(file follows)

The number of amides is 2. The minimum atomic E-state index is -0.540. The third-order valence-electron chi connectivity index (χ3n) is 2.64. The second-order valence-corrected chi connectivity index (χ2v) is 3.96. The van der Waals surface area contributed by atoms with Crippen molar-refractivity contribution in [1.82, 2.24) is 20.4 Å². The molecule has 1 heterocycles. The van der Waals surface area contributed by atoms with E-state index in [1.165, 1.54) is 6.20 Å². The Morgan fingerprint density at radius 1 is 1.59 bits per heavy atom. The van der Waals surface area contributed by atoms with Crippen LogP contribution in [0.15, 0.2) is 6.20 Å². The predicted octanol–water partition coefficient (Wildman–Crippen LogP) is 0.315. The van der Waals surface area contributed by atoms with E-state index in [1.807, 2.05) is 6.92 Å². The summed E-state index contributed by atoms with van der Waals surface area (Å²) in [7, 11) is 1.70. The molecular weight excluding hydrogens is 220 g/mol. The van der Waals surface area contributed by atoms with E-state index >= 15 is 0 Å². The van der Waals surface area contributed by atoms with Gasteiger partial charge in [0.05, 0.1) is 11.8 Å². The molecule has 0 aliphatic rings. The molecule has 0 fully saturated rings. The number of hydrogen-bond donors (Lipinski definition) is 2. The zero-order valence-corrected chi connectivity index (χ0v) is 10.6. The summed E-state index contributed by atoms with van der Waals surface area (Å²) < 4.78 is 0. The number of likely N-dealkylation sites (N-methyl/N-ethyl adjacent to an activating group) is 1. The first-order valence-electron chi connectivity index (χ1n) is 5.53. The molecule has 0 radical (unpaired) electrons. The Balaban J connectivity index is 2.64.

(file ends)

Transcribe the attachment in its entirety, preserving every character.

The number of amides is 2. The minimum atomic E-state index is -0.540. The third-order valence-electron chi connectivity index (χ3n) is 2.64. The second-order valence-corrected chi connectivity index (χ2v) is 3.96. The van der Waals surface area contributed by atoms with Crippen molar-refractivity contribution in [1.82, 2.24) is 20.4 Å². The molecule has 1 heterocycles. The van der Waals surface area contributed by atoms with E-state index in [1.165, 1.54) is 6.20 Å². The Morgan fingerprint density at radius 1 is 1.59 bits per heavy atom. The van der Waals surface area contributed by atoms with Crippen LogP contribution in [0.15, 0.2) is 6.20 Å². The predicted octanol–water partition coefficient (Wildman–Crippen LogP) is 0.315. The van der Waals surface area contributed by atoms with E-state index in [1.807, 2.05) is 6.92 Å². The summed E-state index contributed by atoms with van der Waals surface area (Å²) in [7, 11) is 1.70. The molecular weight excluding hydrogens is 220 g/mol. The van der Waals surface area contributed by atoms with E-state index >= 15 is 0 Å². The van der Waals surface area contributed by atoms with Gasteiger partial charge in [0.05, 0.1) is 11.8 Å². The molecule has 0 aliphatic rings. The molecule has 0 fully saturated rings. The number of hydrogen-bond donors (Lipinski definition) is 2. The zero-order valence-corrected chi connectivity index (χ0v) is 10.6. The summed E-state index contributed by atoms with van der Waals surface area (Å²) < 4.78 is 0. The number of likely N-dealkylation sites (N-methyl/N-ethyl adjacent to an activating group) is 1. The first-order valence-electron chi connectivity index (χ1n) is 5.53. The molecule has 0 radical (unpaired) electrons. The Balaban J connectivity index is 2.64.